Tuesday 7 September 2010

Religion, Suffering and the Pursuit of Wealth

Posted by PeterFurther thoughts from Café Philo on 28/08/10

“All life is suffering”, the Buddha is reputed to have said. In Christianity the Sermon on the Mount promises future rewards for those suffering now: “Blessed are the poor, meek etc.”

Many countries with a strong religious ethos are, or were historically, economically poor – and religious / political authorities have certainly used the promise of post-death riches to make a virtue of necessity (and stop the peasants revolting…). But can one conclude that religious statements on suffering are contingent on economic contexts, and that once living conditions improve they lose their relevance ? Is the pursuit of wealth the final answer ?

An expanded definition of suffering suggests an alternative interpretation. Major religions have traditionally seen the pursuit of material wealth as inimical to spiritual development, but as part of a wider warning against the idea that true happiness can be found through satisfying the demands of the ego (self) in the external world. Wealth is just one of several traps: others include power, reputation, fame, comparison with other people, defining one’s value by virtue of a role (e.g. job title, parent), or by adherence to a system of ideas (religious / political).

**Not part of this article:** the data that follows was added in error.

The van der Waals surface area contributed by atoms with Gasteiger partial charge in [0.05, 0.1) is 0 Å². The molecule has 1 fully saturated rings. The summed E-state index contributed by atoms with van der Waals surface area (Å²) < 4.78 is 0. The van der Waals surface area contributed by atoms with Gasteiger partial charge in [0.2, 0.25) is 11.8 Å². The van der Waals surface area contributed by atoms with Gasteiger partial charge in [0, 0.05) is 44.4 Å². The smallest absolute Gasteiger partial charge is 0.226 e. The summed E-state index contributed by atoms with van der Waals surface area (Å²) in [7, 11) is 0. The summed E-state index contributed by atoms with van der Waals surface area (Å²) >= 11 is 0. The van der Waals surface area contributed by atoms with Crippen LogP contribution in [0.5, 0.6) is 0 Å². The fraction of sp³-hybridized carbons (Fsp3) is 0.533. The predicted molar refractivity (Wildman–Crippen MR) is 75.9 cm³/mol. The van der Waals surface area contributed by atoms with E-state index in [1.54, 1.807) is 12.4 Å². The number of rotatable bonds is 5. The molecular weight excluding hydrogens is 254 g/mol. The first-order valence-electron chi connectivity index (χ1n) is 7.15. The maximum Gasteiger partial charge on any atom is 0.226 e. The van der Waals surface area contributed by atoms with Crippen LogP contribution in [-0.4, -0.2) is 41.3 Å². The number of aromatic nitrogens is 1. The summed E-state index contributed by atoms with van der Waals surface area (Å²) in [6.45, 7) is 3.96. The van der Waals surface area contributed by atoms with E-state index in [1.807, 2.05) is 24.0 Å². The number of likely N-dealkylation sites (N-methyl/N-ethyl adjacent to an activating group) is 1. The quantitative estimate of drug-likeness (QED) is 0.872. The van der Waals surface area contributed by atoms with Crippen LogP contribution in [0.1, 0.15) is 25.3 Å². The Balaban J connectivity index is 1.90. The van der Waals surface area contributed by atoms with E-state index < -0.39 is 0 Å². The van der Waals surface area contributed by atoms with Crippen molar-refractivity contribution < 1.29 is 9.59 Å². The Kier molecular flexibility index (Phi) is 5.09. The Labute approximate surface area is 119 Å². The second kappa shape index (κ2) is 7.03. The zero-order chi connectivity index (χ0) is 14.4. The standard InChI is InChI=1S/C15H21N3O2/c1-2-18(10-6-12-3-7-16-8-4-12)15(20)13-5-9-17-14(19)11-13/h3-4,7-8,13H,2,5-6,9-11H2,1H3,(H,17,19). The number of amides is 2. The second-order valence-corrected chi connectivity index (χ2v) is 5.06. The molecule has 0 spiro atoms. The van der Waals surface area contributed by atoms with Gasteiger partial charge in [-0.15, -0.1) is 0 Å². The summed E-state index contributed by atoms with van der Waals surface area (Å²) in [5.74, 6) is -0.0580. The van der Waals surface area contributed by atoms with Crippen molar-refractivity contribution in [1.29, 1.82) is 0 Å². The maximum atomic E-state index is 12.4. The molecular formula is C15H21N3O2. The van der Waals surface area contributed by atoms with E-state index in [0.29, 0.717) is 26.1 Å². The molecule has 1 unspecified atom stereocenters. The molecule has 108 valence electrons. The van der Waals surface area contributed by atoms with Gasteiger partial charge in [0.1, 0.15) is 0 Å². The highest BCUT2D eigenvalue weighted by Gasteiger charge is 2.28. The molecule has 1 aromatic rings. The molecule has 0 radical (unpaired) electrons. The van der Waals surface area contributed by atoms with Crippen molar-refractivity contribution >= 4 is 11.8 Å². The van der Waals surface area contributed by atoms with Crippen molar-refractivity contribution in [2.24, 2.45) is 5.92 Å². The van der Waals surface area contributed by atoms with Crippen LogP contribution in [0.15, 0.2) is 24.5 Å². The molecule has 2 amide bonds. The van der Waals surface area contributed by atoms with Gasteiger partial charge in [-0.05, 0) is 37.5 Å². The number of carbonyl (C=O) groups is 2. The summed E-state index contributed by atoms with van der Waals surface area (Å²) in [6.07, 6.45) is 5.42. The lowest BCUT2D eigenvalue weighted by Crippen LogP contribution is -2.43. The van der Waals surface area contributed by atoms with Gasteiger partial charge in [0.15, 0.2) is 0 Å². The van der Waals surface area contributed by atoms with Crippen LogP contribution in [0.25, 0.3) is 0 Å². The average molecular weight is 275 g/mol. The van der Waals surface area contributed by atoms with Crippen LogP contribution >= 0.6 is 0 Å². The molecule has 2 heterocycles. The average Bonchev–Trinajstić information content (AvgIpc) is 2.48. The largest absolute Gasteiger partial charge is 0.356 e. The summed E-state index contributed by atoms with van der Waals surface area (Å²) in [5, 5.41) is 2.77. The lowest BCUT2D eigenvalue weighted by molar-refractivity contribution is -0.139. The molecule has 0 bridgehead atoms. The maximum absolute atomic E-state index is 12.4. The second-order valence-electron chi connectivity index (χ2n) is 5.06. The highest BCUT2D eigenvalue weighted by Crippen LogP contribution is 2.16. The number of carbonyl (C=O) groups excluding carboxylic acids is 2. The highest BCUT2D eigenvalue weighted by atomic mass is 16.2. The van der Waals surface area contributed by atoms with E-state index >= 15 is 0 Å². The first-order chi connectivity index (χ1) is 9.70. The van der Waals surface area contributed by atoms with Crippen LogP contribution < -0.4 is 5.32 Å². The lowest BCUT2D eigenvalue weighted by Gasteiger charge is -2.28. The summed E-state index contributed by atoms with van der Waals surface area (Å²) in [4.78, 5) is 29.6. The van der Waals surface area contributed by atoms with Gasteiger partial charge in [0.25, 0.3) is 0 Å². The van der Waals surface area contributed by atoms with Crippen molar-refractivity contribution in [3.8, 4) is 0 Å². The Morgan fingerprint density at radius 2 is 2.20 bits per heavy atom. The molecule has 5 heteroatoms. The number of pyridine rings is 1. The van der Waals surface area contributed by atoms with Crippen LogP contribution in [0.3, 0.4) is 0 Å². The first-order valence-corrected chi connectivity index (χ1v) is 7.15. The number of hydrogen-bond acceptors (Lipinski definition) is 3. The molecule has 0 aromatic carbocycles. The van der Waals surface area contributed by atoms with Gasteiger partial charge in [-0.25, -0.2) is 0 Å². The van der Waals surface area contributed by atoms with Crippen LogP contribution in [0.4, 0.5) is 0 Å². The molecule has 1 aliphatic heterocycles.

Of course some of these things can be pleasurable, even creditable. However suffering comes because (1) A person may not achieve any of these external factors of validation (2) Even if they do, the happiness is often transitory or unsatisfactory - a loved one leaves, we buy something but soon get bored and have to buy something else etc. Suffering, defined as the inevitable result of over-emphasising the needs of the ego in the external world, is as big an issue for a rich person as for a poor one - though the external trigger issues might be different.

The proposed alternative is to go within the mind and seek peace / happiness by accessing one’s deep Self (spirit, divine essence, Buddha nature, God, Tao, atman etc.). It is interesting to note that, whereas theologies tend to divide both within and between religions, the mystical traditions of major religions are more tolerant and tend to unify around the concept of ‘one God, many paths’.

There are many Critical Thinking issues that arise in discussions on ‘the pursuit of wealth’. Some will be discussed in a separate blog entry.

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